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Research on Hay Feeding Effects on E. coli Shows Promise, Yields Questions

Livestock Update, November 1998

John Hall, Extension Animal Scientist, Beef, Animal and Poultry Sciences, Virginia Tech

In a recent article in the journal Science, researchers from the USDA Agriculture Research Service at Cornell reported that shifting cattle from a high grain diet to a predominately hay diet resulted in a significant reduction in acid resistant E. coli concentrations in the large intestine. The results they reported raised some interesting possibilities as well as some additional questions. Agents need to be aware of some of the following facts in regard to this article when answering questions posed by the public in response to this highly publicized research.

In reviewing both the paper and analyses of the paper, I found:

  1. Switching to the hay diet did result in significant reductions in acid resistant E. coli bacteria in the gut of cattle.
  2. The researchers did not differentiate between type of E. coli, specifically they did not measure amounts of O157:H7
  3. Some reviewers of the article were not particularly impressed with the methods used to determine bacterial numbers and acid resistance. They felt more refined methods should be used.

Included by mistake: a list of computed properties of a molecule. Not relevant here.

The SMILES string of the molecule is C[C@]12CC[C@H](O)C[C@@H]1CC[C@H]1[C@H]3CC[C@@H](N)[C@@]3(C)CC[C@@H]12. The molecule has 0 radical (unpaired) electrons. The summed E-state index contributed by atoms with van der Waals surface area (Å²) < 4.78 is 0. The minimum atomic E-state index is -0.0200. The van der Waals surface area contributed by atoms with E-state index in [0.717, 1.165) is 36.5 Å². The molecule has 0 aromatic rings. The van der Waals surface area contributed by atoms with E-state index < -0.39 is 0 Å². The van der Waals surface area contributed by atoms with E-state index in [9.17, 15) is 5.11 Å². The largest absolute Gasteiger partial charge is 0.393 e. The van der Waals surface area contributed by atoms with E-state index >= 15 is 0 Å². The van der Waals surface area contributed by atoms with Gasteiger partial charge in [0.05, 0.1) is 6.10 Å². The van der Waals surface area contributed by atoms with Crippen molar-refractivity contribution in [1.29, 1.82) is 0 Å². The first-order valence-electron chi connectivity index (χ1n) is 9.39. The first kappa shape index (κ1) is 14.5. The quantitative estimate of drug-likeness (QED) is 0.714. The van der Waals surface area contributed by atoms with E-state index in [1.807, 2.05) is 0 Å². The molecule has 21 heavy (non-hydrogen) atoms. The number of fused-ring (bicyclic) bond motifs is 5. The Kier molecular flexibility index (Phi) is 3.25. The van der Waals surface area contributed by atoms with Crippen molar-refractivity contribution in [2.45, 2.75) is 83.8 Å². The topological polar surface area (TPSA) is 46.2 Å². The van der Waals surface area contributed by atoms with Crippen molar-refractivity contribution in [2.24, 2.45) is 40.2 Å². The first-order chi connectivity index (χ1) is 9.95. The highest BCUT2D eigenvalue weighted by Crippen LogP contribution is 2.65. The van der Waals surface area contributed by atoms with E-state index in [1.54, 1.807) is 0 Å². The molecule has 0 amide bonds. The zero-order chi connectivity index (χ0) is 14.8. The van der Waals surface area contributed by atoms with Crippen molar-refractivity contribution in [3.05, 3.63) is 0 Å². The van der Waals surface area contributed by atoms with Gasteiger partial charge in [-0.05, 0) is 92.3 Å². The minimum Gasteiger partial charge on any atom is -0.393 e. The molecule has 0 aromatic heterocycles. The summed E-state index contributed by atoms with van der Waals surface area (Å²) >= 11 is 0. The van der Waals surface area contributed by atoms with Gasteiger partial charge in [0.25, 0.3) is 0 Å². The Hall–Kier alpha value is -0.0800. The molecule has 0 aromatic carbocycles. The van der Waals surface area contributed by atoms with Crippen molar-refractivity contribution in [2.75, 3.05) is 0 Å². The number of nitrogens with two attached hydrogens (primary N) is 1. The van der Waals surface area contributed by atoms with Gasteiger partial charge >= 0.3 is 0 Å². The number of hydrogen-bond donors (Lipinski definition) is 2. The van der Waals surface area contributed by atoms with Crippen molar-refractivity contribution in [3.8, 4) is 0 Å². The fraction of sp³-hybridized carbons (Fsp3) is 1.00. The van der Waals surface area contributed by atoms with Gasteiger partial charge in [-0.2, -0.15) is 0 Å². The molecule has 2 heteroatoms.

4. All cattle were mature dairy cattle and small numbers were used.
  5. Adoption of this method by the feedlot industry would require massive shifts in the nutrition and marketing of finished cattle. Substantial increases in hay inventory and grinding for use by finished cattle would drive cost of production higher. Once cattle were put on the hay diet, there would be no turning back -- cattle would have to be marketed in 5 to 7 days. Therefore, cattle could not easily be held due to price or weather difficulties.
  6. We have no data on the effects of switching to a hay diet for 5 days on carcass quality and palatability characteristics of the carcass.

In summary, my response to the general public's inquiries about this research are that it looks promising, but we need more information from large scale studies from Universities set up to do large scale feedlot research such as Iowa State, South Dakota State, University of Nebraska, University of Oklahoma and Texas A&M. Information on the types of bacteria that decrease, carcass quality and palatability are needed. In addition, before a large-scale change in the industry occurs, we need to know if this will reduce pathogen levels below safety methods already in place at processing plants and the cost to the feedlot sector.

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